Circulating Currents
When two units are paralleled there will be circulating currents. These currents are not doing useful work, but are flowing between the generators. By determining the total generator amperage and subtracting the amperage going to the load, the amount of circulating current can be determined.
Circulating currents are caused by voltage differences between the two units.
With cold generator sets, circulating current may be as high as 25% of rated amperes, without being considered harmful. Circulating current is part of the total generator current and this total must not exceed the amperage rating.
As the generators warm, the circulating currents will decrease. The ammeter readings should decrease slightly, but the voltage meter readings should remain constant.
Parallel Operation of Governors
This section is a general description of the function of the engine governor in relation to load division between parallel electric sets. For detailed information on governor controls and adjustments, see the Operation Guide and Service Manual for the engine.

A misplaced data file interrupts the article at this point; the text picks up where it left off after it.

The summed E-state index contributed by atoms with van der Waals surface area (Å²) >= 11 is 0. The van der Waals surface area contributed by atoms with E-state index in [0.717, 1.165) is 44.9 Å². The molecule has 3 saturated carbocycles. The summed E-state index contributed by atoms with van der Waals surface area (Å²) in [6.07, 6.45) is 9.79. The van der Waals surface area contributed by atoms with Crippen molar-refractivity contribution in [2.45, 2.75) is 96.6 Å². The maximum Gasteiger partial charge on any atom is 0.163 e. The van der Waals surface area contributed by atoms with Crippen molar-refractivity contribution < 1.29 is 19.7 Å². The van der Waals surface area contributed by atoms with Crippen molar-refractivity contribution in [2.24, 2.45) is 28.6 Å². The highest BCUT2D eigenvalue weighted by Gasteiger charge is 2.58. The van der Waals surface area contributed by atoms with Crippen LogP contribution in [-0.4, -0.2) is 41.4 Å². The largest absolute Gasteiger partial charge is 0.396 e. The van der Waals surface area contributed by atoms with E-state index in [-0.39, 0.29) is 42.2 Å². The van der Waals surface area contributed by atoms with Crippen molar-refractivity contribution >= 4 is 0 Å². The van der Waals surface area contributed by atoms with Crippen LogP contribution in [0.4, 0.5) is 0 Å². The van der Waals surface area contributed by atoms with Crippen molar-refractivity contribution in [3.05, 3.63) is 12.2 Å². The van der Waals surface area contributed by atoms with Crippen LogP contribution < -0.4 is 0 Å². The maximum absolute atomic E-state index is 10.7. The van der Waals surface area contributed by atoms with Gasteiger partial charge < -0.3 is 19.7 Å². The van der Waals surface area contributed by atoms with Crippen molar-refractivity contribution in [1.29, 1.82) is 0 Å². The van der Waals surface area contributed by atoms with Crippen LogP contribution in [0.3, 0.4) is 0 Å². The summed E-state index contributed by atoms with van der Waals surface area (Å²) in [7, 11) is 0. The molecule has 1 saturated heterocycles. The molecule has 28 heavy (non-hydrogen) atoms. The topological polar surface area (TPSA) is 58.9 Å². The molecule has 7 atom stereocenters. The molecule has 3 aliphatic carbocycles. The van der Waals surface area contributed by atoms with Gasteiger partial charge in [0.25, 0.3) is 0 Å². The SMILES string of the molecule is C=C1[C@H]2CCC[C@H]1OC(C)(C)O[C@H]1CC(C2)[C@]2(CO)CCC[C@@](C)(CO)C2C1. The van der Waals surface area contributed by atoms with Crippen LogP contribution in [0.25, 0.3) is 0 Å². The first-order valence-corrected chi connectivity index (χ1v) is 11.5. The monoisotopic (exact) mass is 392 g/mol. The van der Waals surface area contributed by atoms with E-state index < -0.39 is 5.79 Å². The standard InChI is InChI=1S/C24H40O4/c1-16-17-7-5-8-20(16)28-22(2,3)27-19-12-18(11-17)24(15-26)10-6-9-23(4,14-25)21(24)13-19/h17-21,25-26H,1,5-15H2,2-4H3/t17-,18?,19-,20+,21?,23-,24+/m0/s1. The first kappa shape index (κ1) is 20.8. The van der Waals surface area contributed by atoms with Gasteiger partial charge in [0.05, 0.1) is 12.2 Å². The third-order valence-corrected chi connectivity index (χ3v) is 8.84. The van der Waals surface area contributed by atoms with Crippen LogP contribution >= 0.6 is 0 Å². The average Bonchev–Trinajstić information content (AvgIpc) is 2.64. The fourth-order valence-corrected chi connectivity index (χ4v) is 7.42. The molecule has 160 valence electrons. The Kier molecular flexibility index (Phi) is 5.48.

It is very important that two basic facts be understood concerning load division between generator sets operating in parallel. First, the power supplied to the generator and thus to the load is a function of the engine. The engine governor settings and the positions of the governor controls determine the amount of power delivered by the engine and the KW load carried by the generator. If the governor control setting is advanced, the engine and generator will assume more KW load. Likewise, decreasing the governor control setting will result in a reduction of load on the unit. Any other units on the line will, conversely, either reduce or gain load at the same time, assuming no change in total load or no change in the governor settings of the other units has taken place. Second, the division of power is not determined by generator excitation or terminal voltage. The Power Factor at which a generator will operate when paralleled with other generators is determined by its excitation. For more discussion on this subject, refer to the section on Parallel Operation of generators.